PARKER: Well, you're so quotable. OK. You said, "It was President George W. Bush, Karl Rove and the Congress of George Allen's vintage who actually spawned the Tea Party. And anyone who thinks the Tea Party is a reaction to Obama is missing the whole point." You said, "...they blindly and foolishly remain part of the problem." So is George Allen part of the problem?

VIGUERIE: There are votes that Senator Allen would like to take back now. But a week before the election, the problem is not Karl Rove or Governor George Allen or anybody else out there. The problem is the liberal Democrats. People are angry, they're furious out there...

SPITZER: Wait, wait, wait a minute.

VIGUERIE: The people are ready to rise up and they will revolt next week. It's interesting that you want to deflect the conversation to a different subject.

SPITZER: Let me interrupt you for one second. I love your party loyalty. I know it is a week before the election. But you took a direct shot right at George Allen who is former governor, former senator. We got him on the show.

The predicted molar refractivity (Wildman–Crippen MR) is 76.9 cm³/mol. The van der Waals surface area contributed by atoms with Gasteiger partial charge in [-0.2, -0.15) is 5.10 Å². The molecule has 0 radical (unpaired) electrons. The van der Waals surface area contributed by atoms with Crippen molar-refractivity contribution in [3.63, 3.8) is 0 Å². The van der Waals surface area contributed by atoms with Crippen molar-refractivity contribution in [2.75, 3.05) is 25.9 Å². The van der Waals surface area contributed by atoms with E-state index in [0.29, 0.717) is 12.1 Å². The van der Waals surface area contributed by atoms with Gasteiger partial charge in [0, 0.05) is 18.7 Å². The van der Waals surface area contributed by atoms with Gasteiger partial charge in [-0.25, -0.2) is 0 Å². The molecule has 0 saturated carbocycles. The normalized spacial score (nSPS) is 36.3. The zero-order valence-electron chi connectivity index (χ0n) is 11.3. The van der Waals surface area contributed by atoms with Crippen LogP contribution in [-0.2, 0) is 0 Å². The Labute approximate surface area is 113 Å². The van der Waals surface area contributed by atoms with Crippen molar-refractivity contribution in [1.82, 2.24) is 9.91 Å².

Governor Allen, I want to give you a chance to respond to what Richard Viguerie said. He's backing off a little bit, party comedy is nice. How do you respond to being blamed for the Tea Party?

GEORGE ALLEN, FMR VIRGINIA GOVERNOR: Well look, the differences that Richard and I have are minuscule. I've always admired Richard Viguerie from the days I first got involved in organized politics for heading up Young Virginians for Reagan when I was a student in 1976 at Mr. Jefferson's university.

The difference if you read Richard's piece is that -- when did the Tea Party start? Well it galvanized last year, but Rich sard exactly correct that the antipathy and the movement and the folks getting upset with what's going on in government began before this year and, in fact, there somewhere things that I disagreed with President Bush on. Whether it was amnesty for illegal immigrants, I had questions about Harriet Miers as a Supreme Court justice, And then when you see the TARP bailouts and then the really thing that I think set a lot of folks off by President Bush was the bailout of automobile manufacturers and taking from one and giving to another. And that sort of approach of saying that, gosh, I want to save the free market system for -- by abandoning free market principles just doesn't make sense.